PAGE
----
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7 hours ago, Scott Colmer said:

Great Thread. I'm saving this.

 

Model Doctor used to have some, but they are long gone. 

I've been using hex shaped styrene, but getting a straight cut is a challenge. 

I've had good results from Scale Hardware. Especially nice if you want to bolt on certain larger 1/25 scale parts like wheels and such.

 

When trimming PE pieces that like to fly away I back them with masking tape first. Cheap insurance.

 

I like the ones from Model Doctor and wish that I had "stocked up" on them. I have a couple left and I'll be stopping at a large model railroad store next week and will see if they can do me any good as far as a bolt like I've been using from the Model Doc.

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What's a good size to look for to make accurate 1/25 scale lug nuts for your average '50s-'70s Detroit car? Like zero point what mm, or inches?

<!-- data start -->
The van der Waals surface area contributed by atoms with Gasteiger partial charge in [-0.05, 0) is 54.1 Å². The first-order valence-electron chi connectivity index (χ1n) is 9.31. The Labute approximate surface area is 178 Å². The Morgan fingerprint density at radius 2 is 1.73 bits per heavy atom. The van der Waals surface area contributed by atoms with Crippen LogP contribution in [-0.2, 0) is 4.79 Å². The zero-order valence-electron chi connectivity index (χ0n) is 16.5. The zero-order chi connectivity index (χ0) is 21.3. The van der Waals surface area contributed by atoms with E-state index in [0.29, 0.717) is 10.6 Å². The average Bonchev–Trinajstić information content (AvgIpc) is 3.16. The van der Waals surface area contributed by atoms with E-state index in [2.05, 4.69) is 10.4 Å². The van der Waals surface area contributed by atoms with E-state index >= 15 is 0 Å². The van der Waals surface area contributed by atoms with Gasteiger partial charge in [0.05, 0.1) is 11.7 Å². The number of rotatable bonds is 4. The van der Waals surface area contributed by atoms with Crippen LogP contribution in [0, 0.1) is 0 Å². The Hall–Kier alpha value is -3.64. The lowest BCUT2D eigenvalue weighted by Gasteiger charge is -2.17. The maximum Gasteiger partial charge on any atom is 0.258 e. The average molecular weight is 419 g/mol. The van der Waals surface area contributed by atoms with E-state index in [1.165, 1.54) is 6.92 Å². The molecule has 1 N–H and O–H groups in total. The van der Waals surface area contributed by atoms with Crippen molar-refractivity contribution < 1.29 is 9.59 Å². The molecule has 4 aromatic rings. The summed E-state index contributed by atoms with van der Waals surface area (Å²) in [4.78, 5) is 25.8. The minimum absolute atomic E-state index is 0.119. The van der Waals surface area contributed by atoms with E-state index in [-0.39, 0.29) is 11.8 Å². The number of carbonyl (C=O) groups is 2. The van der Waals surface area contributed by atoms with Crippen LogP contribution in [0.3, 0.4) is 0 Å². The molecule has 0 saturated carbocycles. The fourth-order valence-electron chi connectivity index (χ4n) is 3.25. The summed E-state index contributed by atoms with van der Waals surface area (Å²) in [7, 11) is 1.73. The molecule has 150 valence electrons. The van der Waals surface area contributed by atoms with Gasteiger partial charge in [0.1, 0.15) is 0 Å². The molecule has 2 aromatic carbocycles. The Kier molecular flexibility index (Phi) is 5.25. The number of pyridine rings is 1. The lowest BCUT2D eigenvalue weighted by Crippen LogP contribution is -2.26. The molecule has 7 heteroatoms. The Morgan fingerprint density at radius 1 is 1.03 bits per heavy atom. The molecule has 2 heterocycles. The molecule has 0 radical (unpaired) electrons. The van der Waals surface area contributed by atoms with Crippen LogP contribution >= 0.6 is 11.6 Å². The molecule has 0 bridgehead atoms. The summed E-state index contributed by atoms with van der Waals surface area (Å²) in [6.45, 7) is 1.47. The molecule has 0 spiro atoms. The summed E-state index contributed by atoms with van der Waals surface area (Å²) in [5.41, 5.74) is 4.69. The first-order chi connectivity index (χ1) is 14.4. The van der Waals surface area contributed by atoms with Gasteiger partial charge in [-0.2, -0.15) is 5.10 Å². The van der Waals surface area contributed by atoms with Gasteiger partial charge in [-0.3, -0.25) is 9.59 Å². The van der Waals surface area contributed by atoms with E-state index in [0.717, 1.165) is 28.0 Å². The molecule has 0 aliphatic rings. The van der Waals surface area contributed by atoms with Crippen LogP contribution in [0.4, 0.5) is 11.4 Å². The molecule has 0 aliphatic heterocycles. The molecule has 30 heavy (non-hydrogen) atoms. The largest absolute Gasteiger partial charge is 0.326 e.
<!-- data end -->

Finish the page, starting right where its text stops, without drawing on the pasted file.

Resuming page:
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Using a 3/4" lug nut as an example, a 0.7mm bolt head would work

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On 12/1/2017 at 6:01 PM, misterNNL said:

 

 

On 1/5/2018 at 9:34 PM, High octane said:

I like the ones from Model Doctor and wish that I had "stocked up" on them. I have a couple left and I'll be stopping at a large model railroad store next week and will see if they can do me any good as far as a bolt like I've been using from the Model Doc.

Watch out for those train nuts, some are square instead of hex. 

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When discussing the use of hex head style fasteners we might want to consider when that style became common. Prior to world war one most headed fasteners where in fact square headed with many being hand made with the head fastened to a length of straight rod. With the onset of mass production machinery in the early 1900's and the world war on the horizon,many fasteners went into mass production and in an effort to produce consistently sized pieces these often adapted the new hex style head. No wonder the railroads had square headed hardware considering the age of their infrastructure in the 1800's.f